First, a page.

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Gameful Design for Libraries

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Talk given at the "Pushing the Envelope" symposium on MOOCs, e-Learning, and Gamification for Libraries.

If you downloaded the earlier version of the pptx and want the proper typeface, it's a free font called "Rise of Nations" that can be downloaded here: http://www.dafont.com/cf-rise-of-nations.font . I've replaced that file with a PDF that has the fonts properly embedded, and which includes more detailed speaker notes.

Gameful Design for Libraries

  1. 1. BEFORE WE BEGIN… After sitting through a lego workshop before my talk, I decided to insert a few slides before my “official” set of slides for the talk.
  2. 2. These are games. Patrick Q: http://www.flickr.com/photos/patrick_q/293314242/
  3. 3. These are *toys*. C Slack: http://www.flickr.com/photos/slackpics/4289782818/
  4. 4. GAMES ≠ TOYS GAMES ≠ GAMIFICATION
  5. 5. MOOCS, E-LEARNING, & GAMIFICATION Elizabeth Lane Lawley Rochester Institute of Technology School of Interactive Games & Media Lab for Social Computing @ the MAGIC Center Original first slide for the talk.
  6. 6. Taxonomy of the Lean Startup Anti-Pivot by Tristan Kromer http://www.slideshare.net/Deridian/taxonomy-of-the-lean-startup-antipivot When I told some of my students I was giving a talk at a conference on gamification, they sent me this slide, which is funny because it’s true.
  7. 7. Mind if I cut in here? Sebastian Deterding: Visiting Professor, RIT MAGIC Center & Interactive Games & MediaSebastian recently gave a presentation at the Game On: Exploring Innovative Pedagogies Symposium, Charles Darwin University, Darwin, Australia, http://www.slideshare.net/dings/gameful-design-for-online-learning . Rather than trying to recreate his slides, I’m blatantly stealing a series of them, but with full attribution!
  8. 8. http://www.slideshare.net/dings/gameful-design-for-online-learning http://www.slideshare.net/dings/gameful-design-for-online-learning
  9. 9. http://www.slideshare.net/dings/gameful-design-for-online-learning http://www.slideshare.net/dings/gameful-design-for-online-learning
  10. 10. http://www.slideshare.net/dings/gameful-design-for-online-learning http://www.slideshare.net/dings/gameful-design-for-online-learning
  11. 11. http://www.slideshare.net/dings/gameful-design-for-online-learning http://www.slideshare.net/dings/gameful-design-for-online-learning
  12. 12. http://www.slideshare.net/dings/gameful-design-for-online-learning http://www.slideshare.net/dings/gameful-design-for-online-learning
  13. 13. http://www.slideshare.net/dings/gameful-design-for-online-learning http://www.slideshare.net/dings/gameful-design-for-online-learning
  14. 14. www.slideshare.net/dings/gameful-design-for-online-learning http://www.slideshare.net/dings/gameful-design-for-online-learning
  15. 15. http://www.slideshare.net/dings/gameful-design-for-online-learning http://www.slideshare.net/dings/gameful-design-for-online-learning
  16. 16. http://www.slideshare.net/dings/gameful-design-for-online-learning http://www.slideshare.net/dings/gameful-design-for-online-learning
  17. 17. WHAT DO GAME DESIGNERS HAVE TO SAY ABOUT THIS? Well, that’s just one guy’s opinion, right?
  18. 18. “Gamification is an inadvertent con. It tricks people into believing that there’s a simple way to imbue their thing ... with the psychological, emotional and social power of a great game.” Margaret Robertson: Can’t Play, Won’t Play (2010) http://hideandseek.net/2010/10/06/cant-play-wont-play/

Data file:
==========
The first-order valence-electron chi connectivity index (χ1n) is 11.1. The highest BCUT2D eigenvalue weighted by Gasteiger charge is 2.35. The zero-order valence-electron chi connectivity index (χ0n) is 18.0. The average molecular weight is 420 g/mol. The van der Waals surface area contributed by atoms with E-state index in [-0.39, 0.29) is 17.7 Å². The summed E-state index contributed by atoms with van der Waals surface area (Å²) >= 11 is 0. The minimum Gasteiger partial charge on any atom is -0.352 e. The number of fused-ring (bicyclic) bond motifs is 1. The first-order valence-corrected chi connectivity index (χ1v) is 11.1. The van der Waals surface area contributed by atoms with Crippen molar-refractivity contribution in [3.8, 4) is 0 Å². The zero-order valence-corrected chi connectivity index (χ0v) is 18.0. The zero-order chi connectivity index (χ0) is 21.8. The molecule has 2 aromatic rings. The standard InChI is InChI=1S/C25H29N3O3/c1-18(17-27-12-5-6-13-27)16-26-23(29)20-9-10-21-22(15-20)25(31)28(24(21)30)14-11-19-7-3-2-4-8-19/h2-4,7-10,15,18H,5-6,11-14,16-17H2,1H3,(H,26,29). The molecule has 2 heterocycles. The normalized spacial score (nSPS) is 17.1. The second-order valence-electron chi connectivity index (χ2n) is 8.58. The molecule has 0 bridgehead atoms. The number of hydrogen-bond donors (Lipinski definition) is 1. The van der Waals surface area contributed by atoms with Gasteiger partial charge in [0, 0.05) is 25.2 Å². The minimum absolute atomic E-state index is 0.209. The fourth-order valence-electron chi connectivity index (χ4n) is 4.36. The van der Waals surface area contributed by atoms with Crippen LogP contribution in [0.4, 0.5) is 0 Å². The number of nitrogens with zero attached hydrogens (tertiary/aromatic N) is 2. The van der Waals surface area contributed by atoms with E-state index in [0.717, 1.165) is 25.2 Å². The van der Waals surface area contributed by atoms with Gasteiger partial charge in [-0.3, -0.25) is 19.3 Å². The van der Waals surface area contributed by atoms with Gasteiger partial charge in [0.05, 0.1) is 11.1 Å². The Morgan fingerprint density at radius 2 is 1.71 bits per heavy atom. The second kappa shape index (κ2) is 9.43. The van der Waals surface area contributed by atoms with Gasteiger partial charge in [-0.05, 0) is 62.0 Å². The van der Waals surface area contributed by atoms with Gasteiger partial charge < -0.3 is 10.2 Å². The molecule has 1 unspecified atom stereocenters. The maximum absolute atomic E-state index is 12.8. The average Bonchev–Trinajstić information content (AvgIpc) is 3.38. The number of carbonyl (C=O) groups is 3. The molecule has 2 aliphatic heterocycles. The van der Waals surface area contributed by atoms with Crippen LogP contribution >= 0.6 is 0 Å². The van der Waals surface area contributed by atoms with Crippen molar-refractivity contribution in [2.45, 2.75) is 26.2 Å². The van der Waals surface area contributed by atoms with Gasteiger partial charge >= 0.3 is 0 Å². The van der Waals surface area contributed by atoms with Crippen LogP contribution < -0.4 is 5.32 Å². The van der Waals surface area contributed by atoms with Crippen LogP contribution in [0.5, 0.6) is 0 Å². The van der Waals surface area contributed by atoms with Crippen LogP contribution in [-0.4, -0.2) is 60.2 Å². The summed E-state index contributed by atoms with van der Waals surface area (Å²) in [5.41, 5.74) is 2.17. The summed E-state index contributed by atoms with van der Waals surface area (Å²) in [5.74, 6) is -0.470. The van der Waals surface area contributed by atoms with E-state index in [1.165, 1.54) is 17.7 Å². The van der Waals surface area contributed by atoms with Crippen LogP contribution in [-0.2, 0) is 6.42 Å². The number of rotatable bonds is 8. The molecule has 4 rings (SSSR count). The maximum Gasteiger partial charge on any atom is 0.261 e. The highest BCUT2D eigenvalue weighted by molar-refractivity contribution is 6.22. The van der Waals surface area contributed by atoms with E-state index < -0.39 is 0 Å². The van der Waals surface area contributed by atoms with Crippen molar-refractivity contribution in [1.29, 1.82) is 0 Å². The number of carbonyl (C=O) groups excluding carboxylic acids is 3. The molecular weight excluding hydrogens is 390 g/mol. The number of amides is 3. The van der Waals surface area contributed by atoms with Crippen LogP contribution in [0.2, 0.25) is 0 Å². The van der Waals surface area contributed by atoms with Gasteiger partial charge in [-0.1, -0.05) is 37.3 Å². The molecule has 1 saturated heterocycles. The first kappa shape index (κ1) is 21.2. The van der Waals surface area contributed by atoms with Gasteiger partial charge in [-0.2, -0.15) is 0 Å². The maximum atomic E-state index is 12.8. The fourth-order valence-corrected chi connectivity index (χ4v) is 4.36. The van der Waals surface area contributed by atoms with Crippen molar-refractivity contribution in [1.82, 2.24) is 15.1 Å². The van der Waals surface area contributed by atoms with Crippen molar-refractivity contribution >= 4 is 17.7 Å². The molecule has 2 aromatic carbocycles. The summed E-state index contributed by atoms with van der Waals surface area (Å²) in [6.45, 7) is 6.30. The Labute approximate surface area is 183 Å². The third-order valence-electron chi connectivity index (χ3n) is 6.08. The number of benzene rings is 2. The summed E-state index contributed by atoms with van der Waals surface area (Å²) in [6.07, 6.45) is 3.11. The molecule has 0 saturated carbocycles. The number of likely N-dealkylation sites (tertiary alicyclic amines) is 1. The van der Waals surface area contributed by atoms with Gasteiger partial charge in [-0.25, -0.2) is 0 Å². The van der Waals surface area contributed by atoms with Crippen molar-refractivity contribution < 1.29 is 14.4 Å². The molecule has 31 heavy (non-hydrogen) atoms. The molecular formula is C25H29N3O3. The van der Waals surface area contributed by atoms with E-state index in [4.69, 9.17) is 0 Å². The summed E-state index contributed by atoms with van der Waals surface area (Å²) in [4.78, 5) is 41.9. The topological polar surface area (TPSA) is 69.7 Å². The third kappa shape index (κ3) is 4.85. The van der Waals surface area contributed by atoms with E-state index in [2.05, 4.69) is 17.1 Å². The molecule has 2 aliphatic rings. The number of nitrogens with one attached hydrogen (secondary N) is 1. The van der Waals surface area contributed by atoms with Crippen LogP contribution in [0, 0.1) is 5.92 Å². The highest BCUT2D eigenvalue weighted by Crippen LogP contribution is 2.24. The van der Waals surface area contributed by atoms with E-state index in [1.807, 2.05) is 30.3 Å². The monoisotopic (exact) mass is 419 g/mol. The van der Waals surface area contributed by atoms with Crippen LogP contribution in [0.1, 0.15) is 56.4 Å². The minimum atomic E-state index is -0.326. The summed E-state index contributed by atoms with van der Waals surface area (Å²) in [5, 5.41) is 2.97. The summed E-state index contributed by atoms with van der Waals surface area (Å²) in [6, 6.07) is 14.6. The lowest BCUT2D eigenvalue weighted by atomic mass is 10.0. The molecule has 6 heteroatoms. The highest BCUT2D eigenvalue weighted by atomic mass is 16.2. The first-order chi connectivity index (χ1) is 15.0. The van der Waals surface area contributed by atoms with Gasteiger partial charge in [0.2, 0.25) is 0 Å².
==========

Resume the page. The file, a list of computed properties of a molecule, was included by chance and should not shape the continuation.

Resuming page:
19. 19. “-ification involves simple, repeatable, proven techniques. [It] is always easy and repeatable, and it’s usually bullshit.” Ian Bogost: Gamification is Bullshit (2011) http://www.bogost.com/blog/gamification_is_bullshit.shtml http://gamifyforthewin.com/2011/09/video-opening-debate-at-for-the-win/ Expanded version in the upcoming book The Gameful World
  20. 20. WELL. OKAY, THEN. LET’S TRY AGAIN...
  21. 21. UNDERSTANDING GAMEFUL DESIGN Elizabeth Lane Lawley Rochester Institute of Technology School of Interactive Games & Media Lab for Social Computing @ the MAGIC Center I have a long history of bait-and-switch at conference talks. I’m not really talking about “gamification” today, I’m talking about what people like Sebastian have taken to calling “gameful design.”
  22. 22. GAMES & MOTIVATION And gameful design is very much about motivation.
  23. 23. “[T]he four player types [are] achievers, explorers, socialisers and killers. […] Achievers are Diamonds (they're always seeking treasure); explorers are Spades (they dig around for information); socialisers are Hearts (they empathise with other players); killers are Clubs (they hit people with them).” Richard Bartle: “Hearts, Clubs, Diamonds, Spades: Players Who Suit MUDS” (1996) Richard Bartle, an early MUD (multi-user dungeon) designer, identified a set of player types that relate to motivation, and this framework gets used often in thinking about games and their players. http://www.mud.co.uk/richard/hcds.htm
  24. 24. ACTING INTERACTING PLAYERS WORLD KILLERS ACHIEVERS EXPLORERSSOCIALIZERS Bartle’s types in chart format.
  25. 25. “Narratives often blurred the boundaries between well-defined motivation categories. […I]t made sense to abandon framing what was happening as motivation changes and to think about the narratives more broadly as player life-cycles or play trajectories.” Nick Yee The Daedalus Project “Player Life Cycles” (2007) Nick Yee, who has a PhD in psychology from Stanford, and now works for Ubisoft, spent years collecting data on MMO players, and developed a richer framework for understanding players in that type of game environment. These player narratives are interesting and useful in thinking about the player (or “user”) life cycle in many contexts. http://www.nickyee.com/daedalus/archives/001588.php